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Addressing a Classroom's Diverse Needs: Morgan Barraza, L&T'18

The Intellectual Contribution Award recipient for Learning and Teaching reflects on her time at HGSE and looks toward the future.

Morgan BarazzaIn coming to the Ed School, Salt River Pima, Laguna Pueblo, and Thai educator Morgan Barraza had one thing in mind: becoming a more effective teacher for her students — present and future. Teaching English for the three years on the Laguna Pueblo reservation and in Aztec, New Mexico, she became distinctly aware of the unique problems faced by rural schools and enrolled in the Learning and Teaching (L&T) Program’s Instructional Leadership Strand seeking ways she could be of greater help to her students.

“Given the diversity of needs and backgrounds (Native, white, Latinx) in my classroom,” she says. “I was interested in exploring liberatory pedagogy as well as trauma sensitive practices.”

Now a budding researcher, Barraza will return to teaching with the goal of passing these new skills on to her students and working together to develop strategies and solutions that will help improve the school, the community, and beyond.

“I want my students to see themselves as researchers and guide my research in what culturally responsive teaching means for rural/reservation Native students versus urban Native students,” Barraza says. “I want my students to drive, challenge, and add to the current research that defines Native and liberatory education.”

A leader and active member in many student groups while at the Ed School, including FIERCE (Future Indigenous Educators Resisting Colonial Education) and the HGSE Rural Educators Alliance, Barraza, as noted by a peer who nominated her for the Intellectual Contribution Award, “never shied away from difficult conversations with peers and professors and she modeled what it means to stand up for what one believes in.”

“Morgan epitomizes what it means to be a passionate, focused, feminist activist. During her time at HGSE she has raised the consciousness of all of us, peers and professors alike,” says Senior Lecturer Katherine Boles, faculty director of L&T. “[She] is an extraordinary, inspirational leader who has raised critical issues and the level of conversation at HGSE around important social issues. She leaves a powerful legacy that will affect all HGSE students and faculty now and in the future.

Barraza will receive the Intellectual Contribution Award for L&T at Convocation on May 23. Here, Barraza reflects on her year at HGSE and looks at her future in education.

Have your goals changed at all since coming to the Ed School?
Yes and no, I still want to continue teaching, however, I have always been torn between teaching and pursuing research. Thanks to Dr. [Aaliyah] El-Amin’s Emancipatory Inquiry class, I am inspired that I can do both. I now see myself as a teacher researcher and seek to aspire my students to see themselves as researchers as well.

What is something that you learned at HGSE that you will take with you throughout your career in education?
Tribalism takes many shapes and forms, in our efforts toward justice we have to expand our definition of community and avoid excluding and isolating ourselves from building solidarity.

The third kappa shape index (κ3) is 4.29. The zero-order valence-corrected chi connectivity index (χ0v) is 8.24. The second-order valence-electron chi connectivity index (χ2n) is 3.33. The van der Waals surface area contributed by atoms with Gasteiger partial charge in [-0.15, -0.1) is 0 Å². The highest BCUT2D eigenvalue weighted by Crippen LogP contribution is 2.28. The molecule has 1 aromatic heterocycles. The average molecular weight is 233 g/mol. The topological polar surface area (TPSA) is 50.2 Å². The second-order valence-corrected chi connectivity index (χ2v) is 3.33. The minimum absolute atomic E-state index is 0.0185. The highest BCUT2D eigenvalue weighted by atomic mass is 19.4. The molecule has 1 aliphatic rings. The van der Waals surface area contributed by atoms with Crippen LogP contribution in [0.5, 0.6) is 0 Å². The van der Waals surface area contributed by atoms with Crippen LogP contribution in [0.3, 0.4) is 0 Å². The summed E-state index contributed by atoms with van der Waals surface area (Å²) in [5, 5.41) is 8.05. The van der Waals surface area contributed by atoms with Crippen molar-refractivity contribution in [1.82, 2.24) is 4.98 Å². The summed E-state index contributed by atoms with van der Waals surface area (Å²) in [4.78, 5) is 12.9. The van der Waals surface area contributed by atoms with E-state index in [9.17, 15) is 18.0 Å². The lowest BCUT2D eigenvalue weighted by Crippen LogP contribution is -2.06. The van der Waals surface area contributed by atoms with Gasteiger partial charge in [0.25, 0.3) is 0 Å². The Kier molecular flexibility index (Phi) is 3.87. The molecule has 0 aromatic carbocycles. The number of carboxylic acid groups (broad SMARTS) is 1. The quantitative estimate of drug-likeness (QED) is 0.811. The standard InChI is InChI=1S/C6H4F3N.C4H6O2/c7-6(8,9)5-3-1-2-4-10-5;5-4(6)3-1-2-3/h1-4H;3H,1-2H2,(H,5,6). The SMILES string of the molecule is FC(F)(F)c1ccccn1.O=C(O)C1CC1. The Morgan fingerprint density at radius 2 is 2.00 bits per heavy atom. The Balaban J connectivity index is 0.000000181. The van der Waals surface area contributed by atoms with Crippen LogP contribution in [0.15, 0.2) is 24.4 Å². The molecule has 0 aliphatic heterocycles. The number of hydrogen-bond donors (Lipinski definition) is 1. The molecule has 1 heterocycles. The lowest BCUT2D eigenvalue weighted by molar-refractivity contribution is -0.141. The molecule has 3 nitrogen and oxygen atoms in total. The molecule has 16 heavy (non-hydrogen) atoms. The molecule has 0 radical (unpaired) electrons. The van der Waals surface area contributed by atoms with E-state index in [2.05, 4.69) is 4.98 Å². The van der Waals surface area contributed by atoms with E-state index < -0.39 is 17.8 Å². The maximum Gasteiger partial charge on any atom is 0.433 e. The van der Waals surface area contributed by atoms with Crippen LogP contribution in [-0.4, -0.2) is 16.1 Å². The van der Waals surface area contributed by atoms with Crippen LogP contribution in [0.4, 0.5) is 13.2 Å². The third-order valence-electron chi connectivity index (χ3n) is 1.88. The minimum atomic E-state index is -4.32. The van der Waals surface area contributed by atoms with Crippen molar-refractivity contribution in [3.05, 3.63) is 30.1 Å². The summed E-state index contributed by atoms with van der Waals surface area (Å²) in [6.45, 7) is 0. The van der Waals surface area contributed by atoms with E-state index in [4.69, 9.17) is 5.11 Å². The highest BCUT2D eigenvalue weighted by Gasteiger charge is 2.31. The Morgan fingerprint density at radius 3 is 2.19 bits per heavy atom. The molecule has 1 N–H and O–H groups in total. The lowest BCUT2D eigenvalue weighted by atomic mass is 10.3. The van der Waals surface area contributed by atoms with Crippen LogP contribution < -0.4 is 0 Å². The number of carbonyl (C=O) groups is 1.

I have noticed and experienced that shame has a tendency to humiliate and shut down conversations and learning. Rather than “calling out” my students, I will think more critically and compassionately about how to invite students into difficult conversations.

Is there any professor or class that significantly shaped your experience at the Ed School?
Houman Hourani’s Theory and Education. This class and Houman are both problematic and inspiring. Although at times Houman’s “experimenting” went too far, it required my peers and myself to find the courage within ourselves to challenge his pedagogy. Systemic change will not occur by replicating the status-quo, this change requires suffering, risks, mistakes, experimenting, courage, and love; I witnessed and experienced this all in his class.

What advice do you have for next year’s students going through your program?
1) Practice silence, notice silencing and silence, and disturb the silence

  • Practice silence – Take moments of silence to truly reflect and listen.
  • Notice silencing and silence – Notice the topics and voices that are censored to uphold the “popular and politically correct” viewpoints, notice your own silence in moments when you want to/need to speak up.
  • Disturb the silence – Disturb the silence that may exist in the classroom and yourself when it comes to addressing uncomfortable but necessary topics such as race, class, privilege and oppression.

2) Learning and teaching through organizing

If your classes and coursework are not addressing issues that matter to you and your communities, organize and mobilize your classmates, professors, and administration for support. Tap into the incredible knowledge and experiences that your classmates have to offer.

3) Theory AND Practice

Ensure that the texts you are reading are just one of the many ways to understand social justice. Interact with young people and community members outside of the Harvard campus, learn from them how they understand social justice.

Learn more about the Intellectual Contribution Award and read about all of this year's recipients.